Imagine that you’re riding along an interstate, headed to the sunny coast. Your semi-automated vehicle “knows” where to go, the vehicle is equipped with an array of internet-connected technologies and you, too, are connected to the same cloud of technologies. Course corrections occur as traffic patterns change, your vehicle interrupts you as it brakes quickly due to a sudden stop of the car in front of you. You were distracted. Your smartphone and smartwatch were alerting you to an incoming call. As your vehicle idles on the interstate, you exhale a breath of relief, the car saved you. You accept the incoming call. The sound system comes to life, it’s a family member.

“Have you heard the news?”

“Cars are driving erratically and smashing into one another.”

Your vehicle suddenly surges forward, splitting the bumper of the car before you, the airbags release.

As you slowly awake to unfamiliar surroundings, you learn that you have been transported to a hospital. The immediate area is chaotic, healthcare workers are running about in a frenzy and injured are strewn about the facility.

A nearby television shows miles of damaged cars. The reporter offers that a security issue with several car manufacturer’s products and a widespread failure of GPS systems combined to produce lethal effects.

Now, if my vehicle experiences a mechanical problem, I take it to a mechanic. But, those failures aren’t experiences shared simultaneously among thousands of vehicles. The mechanic addresses my issue and I leave. If a disruptive software issue is observed, are we equipped to handle the issues on a massive scale with our current technology consumption model?

In a recent conversation with a security practitioner, Mike Foster, offered the following.

“The future car problems are particularly concerning to me because with “traditional” vehicles we have this basic knowledge of what to expect when a car fails and some preparation for how to handle it. There are very few catastrophic failures that would cause a vehicle to suddenly stop or accelerate without warning and they’re not common. In addition, there are usually warning signs that something may be wrong to at least provide us with some kind of instinctive, almost subconscious recognition that raises our awareness while operating a vehicle. With a software glitch or hack this opportunity is completely bypassed, increasing the likelihood of such an event completely catching a driver by surprise. And once all systems are fully a part of this interaction an effective hack may make attempts to work around a problem in a crisis completely ineffective. For example, if my primary brakes fail, I still have the ability to engage my emergency break. But with a fully automated system this could be impossible and at that point I’d become a helpless observer utterly unable to change the outcome regardless of how much time I might have to respond.”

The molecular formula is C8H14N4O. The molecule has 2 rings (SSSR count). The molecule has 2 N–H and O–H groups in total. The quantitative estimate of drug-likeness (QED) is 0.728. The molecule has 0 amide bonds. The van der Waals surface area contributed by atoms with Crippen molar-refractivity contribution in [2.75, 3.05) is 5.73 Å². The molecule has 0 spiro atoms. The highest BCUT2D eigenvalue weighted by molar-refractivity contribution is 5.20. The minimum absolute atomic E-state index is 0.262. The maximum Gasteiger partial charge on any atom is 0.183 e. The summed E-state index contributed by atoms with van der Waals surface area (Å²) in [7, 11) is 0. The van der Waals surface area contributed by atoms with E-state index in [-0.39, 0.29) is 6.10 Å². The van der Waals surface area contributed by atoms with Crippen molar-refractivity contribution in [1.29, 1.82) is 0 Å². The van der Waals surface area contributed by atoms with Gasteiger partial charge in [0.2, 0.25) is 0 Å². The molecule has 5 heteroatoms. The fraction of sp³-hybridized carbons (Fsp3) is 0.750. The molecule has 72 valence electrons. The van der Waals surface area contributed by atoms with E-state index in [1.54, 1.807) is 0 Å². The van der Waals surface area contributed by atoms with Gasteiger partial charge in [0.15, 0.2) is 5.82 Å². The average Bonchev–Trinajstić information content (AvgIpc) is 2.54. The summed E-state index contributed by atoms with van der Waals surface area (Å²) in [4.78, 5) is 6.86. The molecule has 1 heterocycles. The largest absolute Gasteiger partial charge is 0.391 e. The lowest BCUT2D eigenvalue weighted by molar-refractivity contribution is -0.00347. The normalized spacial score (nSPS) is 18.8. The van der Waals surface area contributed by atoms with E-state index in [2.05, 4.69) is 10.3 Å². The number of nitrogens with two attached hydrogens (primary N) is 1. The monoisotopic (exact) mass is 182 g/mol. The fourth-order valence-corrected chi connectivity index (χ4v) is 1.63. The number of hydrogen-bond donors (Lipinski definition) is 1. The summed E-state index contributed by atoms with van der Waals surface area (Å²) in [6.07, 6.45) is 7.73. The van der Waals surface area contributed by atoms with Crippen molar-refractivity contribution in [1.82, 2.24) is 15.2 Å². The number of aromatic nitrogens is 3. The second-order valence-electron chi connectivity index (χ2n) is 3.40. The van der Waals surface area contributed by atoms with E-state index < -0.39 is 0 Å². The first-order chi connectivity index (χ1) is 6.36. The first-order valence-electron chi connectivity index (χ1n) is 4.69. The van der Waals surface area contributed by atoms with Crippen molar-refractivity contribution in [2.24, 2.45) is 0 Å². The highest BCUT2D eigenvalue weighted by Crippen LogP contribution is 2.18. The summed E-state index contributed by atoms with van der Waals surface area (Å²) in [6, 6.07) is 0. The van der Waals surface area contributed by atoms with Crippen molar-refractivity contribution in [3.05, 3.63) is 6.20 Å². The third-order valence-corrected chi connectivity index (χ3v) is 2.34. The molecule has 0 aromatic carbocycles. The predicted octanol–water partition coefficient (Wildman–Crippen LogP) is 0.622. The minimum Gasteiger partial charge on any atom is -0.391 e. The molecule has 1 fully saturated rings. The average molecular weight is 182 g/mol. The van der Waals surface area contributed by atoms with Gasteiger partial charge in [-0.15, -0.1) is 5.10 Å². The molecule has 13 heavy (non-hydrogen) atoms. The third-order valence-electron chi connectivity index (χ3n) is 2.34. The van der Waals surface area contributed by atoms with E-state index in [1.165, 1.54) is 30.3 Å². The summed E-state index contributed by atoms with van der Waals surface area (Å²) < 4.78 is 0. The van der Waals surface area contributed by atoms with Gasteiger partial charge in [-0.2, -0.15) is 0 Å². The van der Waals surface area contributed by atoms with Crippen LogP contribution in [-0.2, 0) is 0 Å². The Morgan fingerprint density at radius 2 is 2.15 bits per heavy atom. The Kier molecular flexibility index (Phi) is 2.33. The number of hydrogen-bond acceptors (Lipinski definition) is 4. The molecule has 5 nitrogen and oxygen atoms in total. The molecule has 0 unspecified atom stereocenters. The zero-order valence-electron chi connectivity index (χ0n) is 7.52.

As the technology leaves the traditional settings, we all need to consider how “patches” will affect us. We do not want to be spectators sitting idly by as we are governed by the devices that we created and subjected to a poorly-designed patching process. Should vendors be held to a higher quality standard when the devices are intricate to our lives?

We worry rightfully about information security and privacy. Industry and legislative leaders can’t get those problems resolved properly. Instead, we create new security models, new management models, we patch, we buy new products and breaches continue to happen.

What will it take for a serious approach to the concerns of technology security?

I, for one, hope my computer doesn’t kill me before someone takes notice to the larger concerns.